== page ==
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DOJ Press Release letterhead

  • Office of Justice Programs
  • Contact: Kara McCarthy
  • (202) 307-1241


Department Continues to Review Implementation Materials Submitted
Before July 27 Deadline

WASHINGTON - Wednesday, July 27, was the deadline for jurisdictions to substantially implement Title I of the Adam Walsh Child Protection and Safety Act of 2006, which established a comprehensive national system for the registration of sex offenders. The Adam Walsh Act was signed into law exactly 25 years after Adam Walsh, a 6-year-old boy, was abducted from a shopping mall in Hollywood, Fla. on July 27, 1981.

The Department of Justice's Office of Sex Offender Sentencing, Monitoring, Apprehending, Registering, and Tracking (SMART) administers the Act's Title 1 Sex Offender Registration and Notification Act (SORNA) requirements.

"To date, 14 states, nine tribes and one territory have substantially implemented SORNA's requirements. We are reviewing as quickly as possible the materials submitted before the deadline by additional jurisdictions," said Linda Baldwin, Director of the SMART Office. "We are impressed by the amount of hard work undertaken by the many jurisdictions that are working to implement SORNA's requirements, including those that were not able to complete all of the necessary changes to their existing systems prior to July 27, 2011."

The States of Alabama, Delaware, Florida, Kansas, Louisiana, Maryland, Michigan, Mississippi, Missouri, Nevada, Ohio, South Carolina, South Dakota, and Wyoming; as well as the Confederated Tribes of the Umatilla Indian Reservation, Confederated Tribes and Bands of the Yakama Nation, Grand Traverse Band of Ottawa and Chippewa Indians, Iowa Tribe of Oklahoma, Kootenai Tribe of Idaho, Little Traverse Bay Bands of Odawa Indians, Pueblo of Isleta, Tohono O'odham Nation, Upper Skagit Indian Tribe; and the United States territory of Guam have been found by the SMART Office to have substantially implemented SORNA. Tribes that have not implemented SORNA by the deadline and can show that they will be able to do so "within a reasonable amount of time," as determined by the Attorney General, may submit a request to the SMART Office.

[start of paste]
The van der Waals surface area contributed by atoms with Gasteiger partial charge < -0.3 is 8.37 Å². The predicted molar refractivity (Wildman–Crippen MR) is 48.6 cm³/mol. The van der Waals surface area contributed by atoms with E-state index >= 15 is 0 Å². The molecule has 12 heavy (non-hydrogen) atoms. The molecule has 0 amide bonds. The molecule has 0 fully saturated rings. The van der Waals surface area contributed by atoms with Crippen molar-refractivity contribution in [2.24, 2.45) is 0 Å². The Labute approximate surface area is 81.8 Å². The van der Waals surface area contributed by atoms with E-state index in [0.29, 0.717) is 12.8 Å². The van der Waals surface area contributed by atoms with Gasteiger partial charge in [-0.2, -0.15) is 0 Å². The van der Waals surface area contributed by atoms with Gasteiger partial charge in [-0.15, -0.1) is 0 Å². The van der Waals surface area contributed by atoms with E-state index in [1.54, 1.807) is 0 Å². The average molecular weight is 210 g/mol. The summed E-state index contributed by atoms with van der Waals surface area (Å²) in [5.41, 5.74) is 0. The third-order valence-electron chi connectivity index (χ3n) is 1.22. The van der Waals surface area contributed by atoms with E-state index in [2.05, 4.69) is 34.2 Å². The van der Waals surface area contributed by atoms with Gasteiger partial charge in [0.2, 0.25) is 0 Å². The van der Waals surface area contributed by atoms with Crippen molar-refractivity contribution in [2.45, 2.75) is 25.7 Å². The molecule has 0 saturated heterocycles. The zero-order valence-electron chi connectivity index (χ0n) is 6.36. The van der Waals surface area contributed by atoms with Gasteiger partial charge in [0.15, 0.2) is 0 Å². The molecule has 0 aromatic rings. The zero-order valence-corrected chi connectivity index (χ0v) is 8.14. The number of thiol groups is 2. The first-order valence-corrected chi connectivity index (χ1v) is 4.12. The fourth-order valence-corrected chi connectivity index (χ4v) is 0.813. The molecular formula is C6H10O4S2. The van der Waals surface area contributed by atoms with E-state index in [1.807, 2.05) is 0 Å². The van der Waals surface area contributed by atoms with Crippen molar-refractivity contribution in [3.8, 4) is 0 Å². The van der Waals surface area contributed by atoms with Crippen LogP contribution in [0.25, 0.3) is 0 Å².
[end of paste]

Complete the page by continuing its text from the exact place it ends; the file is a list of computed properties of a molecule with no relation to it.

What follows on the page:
"Due to the number of recent submissions, we do not yet have a complete count of how many jurisdictions were able to implement SORNA by the deadline," said Linda Baldwin, Director of the SMART Office. "We are reviewing submissions as quickly as possible and will announce decisions about additional jurisdictions in the coming months as the reviews are completed."

The Adam Walsh Act specifies that states and territories that failed to substantially implement SORNA by the deadline are subject to a 10 percent reduction in amount awarded to the jurisdiction under the Edward Byrne Memorial Justice Assistance Grant program. Jurisdictions often use these formula grants to improve state and local criminal justice programs with an emphasis on violent crime and serious offenders. The Act also permits states and territories to potentially recoup the 10 percent reduction in a future fiscal year if they demonstrate these funds will be used to implement SORNA programs.

More information about SORNA and the SMART Office, including current information about jurisdictions that have substantially implemented SORNA, is at Tribal officials may visit for more details about implementing SORNA.


The Office of Justice Programs (OJP), headed by Assistant Attorney General Laurie O. Robinson, provides federal leadership in developing the nation's capacity to prevent and control crime, administer justice, and assist victims. OJP has six bureaus and offices: the Bureau of Justice Assistance; the Bureau of Justice Statistics; the National Institute of Justice; the Office of Juvenile Justice and Delinquency Prevention; the Office for Victims of Crime; and the Office of Sex Offender Sentencing, Monitoring, Apprehending, Registering, and Tracking (SMART). More information about OJP and its components can be found at